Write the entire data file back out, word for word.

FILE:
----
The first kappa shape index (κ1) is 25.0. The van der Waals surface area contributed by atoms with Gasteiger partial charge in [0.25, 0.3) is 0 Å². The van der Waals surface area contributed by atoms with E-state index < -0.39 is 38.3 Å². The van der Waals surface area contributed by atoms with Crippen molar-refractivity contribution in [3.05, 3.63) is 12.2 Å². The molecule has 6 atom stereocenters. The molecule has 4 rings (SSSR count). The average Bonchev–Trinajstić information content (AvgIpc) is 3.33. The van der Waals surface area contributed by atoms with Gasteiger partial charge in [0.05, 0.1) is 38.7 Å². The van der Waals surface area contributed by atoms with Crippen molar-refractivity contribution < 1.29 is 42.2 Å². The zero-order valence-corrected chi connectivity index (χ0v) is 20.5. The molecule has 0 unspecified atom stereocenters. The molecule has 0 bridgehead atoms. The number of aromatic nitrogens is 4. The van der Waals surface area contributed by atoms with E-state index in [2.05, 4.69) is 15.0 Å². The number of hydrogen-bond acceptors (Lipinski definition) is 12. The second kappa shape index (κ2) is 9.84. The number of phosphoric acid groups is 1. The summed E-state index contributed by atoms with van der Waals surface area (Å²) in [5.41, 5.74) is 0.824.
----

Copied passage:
The first kappa shape index (κ1) is 25.0. The van der Waals surface area contributed by atoms with Gasteiger partial charge in [0.25, 0.3) is 0 Å². The van der Waals surface area contributed by atoms with E-state index < -0.39 is 38.3 Å². The van der Waals surface area contributed by atoms with Crippen molar-refractivity contribution in [3.05, 3.63) is 12.2 Å². The molecule has 6 atom stereocenters. The molecule has 4 rings (SSSR count). The average Bonchev–Trinajstić information content (AvgIpc) is 3.33. The van der Waals surface area contributed by atoms with Gasteiger partial charge in [0.05, 0.1) is 38.7 Å². The van der Waals surface area contributed by atoms with Crippen molar-refractivity contribution < 1.29 is 42.2 Å². The zero-order valence-corrected chi connectivity index (χ0v) is 20.5. The molecule has 0 unspecified atom stereocenters. The molecule has 0 bridgehead atoms. The number of aromatic nitrogens is 4. The van der Waals surface area contributed by atoms with E-state index in [2.05, 4.69) is 15.0 Å². The number of hydrogen-bond acceptors (Lipinski definition) is 12. The second kappa shape index (κ2) is 9.84. The number of phosphoric acid groups is 1. The summed E-state index contributed by atoms with van der Waals surface area (Å²) in [5.41, 5.74) is 0.824.